I’ve often heard parents complain that their children didn’t come with any instructions. I know most people never read books these days, so I thought I’d do my best at writing up some succinct instructions for the busy, modern, high-tech parent.
- From the moment your baby is born, treat them with the kind of respect your close friends would expect from you. The baby can’t demand that from you – that’s your job. This is a 24/7 thing, and it’s hardest at 4 am.
- If your baby or child is hungry, then it’s a fine time to eat. If they’re not hungry, it’s a fine time not to eat. Don’t make them eat or sit down if they don’t want to.
- There is no such thing as the “terrible twos” or threes or any of that other nonsense. Give your child your full attention when you’re together and they won’t freak out because you’re ignoring them. Put down your damn phone, turn off the TV.
- A little guidance is good, micromanagement is bad. If your child is frustrated and could use some help, help them, just as much as they would like you to, and no more. Otherwise, facilitate activities but don’t control them. Take the kid to the park, but then let them climb and fall and hurt themselves and others, within limits.
- Forget the stupid rules we all learned from the control freaks who raised us. They are abusive. There is nothing wrong with climbing up the slide. Your children do not have to share. You don’t have to take turns at the playground. Or if you do, you don’t need adults to tell you that. There is nothing wrong with having your elbows on the table. It’s more comfortable to sit that way, and it makes the food taste better.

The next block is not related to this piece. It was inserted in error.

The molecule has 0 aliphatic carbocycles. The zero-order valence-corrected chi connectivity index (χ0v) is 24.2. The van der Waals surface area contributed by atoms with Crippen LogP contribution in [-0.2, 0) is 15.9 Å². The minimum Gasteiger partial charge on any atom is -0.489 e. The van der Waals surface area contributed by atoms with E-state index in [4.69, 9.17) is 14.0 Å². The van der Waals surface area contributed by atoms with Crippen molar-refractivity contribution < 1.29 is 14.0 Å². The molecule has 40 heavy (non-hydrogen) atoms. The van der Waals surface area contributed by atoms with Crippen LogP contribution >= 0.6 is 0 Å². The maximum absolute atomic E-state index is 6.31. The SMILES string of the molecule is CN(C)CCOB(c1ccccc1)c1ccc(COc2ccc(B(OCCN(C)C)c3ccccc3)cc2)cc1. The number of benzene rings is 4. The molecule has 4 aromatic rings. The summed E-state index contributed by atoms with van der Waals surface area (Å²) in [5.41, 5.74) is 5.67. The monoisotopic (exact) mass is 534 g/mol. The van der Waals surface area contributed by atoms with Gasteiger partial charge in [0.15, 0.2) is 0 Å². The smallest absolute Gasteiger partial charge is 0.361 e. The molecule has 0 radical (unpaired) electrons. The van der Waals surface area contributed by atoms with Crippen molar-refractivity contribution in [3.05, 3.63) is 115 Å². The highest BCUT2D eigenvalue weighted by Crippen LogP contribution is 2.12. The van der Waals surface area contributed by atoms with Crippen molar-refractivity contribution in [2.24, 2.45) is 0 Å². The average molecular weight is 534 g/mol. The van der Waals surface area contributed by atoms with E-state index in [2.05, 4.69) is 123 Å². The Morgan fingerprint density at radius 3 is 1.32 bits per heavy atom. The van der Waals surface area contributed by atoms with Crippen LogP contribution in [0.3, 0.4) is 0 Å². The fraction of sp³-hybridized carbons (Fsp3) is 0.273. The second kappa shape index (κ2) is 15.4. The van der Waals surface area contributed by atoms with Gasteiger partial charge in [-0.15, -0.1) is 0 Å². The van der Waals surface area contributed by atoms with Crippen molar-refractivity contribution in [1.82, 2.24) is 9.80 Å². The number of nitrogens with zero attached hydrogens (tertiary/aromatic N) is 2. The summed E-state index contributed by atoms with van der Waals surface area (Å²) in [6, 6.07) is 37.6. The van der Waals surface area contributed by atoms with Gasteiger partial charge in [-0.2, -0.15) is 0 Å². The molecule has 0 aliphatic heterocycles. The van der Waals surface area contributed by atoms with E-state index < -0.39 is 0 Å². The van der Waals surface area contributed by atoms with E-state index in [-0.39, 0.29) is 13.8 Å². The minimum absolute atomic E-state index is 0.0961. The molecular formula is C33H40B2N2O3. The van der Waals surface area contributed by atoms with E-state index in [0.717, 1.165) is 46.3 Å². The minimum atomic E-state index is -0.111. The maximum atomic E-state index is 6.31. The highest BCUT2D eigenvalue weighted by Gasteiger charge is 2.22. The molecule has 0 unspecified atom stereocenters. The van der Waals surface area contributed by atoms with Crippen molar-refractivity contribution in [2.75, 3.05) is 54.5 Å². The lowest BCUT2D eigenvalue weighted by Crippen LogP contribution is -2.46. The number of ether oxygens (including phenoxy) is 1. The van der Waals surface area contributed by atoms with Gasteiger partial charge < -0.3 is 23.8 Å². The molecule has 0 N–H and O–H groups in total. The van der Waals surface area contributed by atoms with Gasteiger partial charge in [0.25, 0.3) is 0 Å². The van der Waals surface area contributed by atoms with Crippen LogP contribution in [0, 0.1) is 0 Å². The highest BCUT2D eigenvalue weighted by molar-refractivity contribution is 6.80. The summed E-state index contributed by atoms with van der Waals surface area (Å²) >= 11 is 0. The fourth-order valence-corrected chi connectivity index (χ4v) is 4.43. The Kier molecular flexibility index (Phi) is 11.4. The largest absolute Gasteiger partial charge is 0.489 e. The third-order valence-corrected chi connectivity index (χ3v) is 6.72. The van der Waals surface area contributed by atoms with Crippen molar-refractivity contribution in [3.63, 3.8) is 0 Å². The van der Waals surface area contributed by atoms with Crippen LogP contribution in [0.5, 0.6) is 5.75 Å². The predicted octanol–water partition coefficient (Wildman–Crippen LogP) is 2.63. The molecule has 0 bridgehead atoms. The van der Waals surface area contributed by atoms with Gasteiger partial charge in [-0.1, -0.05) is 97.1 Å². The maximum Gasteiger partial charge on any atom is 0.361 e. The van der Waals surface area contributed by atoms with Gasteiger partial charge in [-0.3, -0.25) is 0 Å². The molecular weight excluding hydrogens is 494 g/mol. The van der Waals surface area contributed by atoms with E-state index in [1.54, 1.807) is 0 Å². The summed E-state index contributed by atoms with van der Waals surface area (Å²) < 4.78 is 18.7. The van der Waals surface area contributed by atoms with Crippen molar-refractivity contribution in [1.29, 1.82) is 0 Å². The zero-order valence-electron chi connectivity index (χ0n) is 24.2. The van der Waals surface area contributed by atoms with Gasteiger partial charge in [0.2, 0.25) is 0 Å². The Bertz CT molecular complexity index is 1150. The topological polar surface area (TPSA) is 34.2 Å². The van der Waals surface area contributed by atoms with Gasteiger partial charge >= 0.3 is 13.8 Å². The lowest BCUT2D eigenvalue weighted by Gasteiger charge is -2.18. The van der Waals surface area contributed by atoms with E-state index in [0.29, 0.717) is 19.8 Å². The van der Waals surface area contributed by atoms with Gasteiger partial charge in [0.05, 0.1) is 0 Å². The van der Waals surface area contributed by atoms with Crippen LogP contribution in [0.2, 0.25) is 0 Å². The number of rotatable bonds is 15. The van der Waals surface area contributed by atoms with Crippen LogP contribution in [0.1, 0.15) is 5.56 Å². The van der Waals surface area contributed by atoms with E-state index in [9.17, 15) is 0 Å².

- Generally, strangers are not the problem. More likely it’s a close relative. If you’re worried about either one of these things, then raise a self-confident child by being a loving, respectful, and non-smothering parent. Don’t tell them not to trust strangers. That’s pointless and confusing. What the heck is a stranger, anyway?
- Non-smothering does not mean “anything goes.” Your kids need your attention, love and guidance. They don’t need your controlling behaviors, your criticisms or your insults. They also don’t need you to treat them like little adults who are capable of making all their own decisions. They’re not – they’re children.
- Be aware of your own emotions. How are you feeling right now? How is this affecting how you’re treating your child?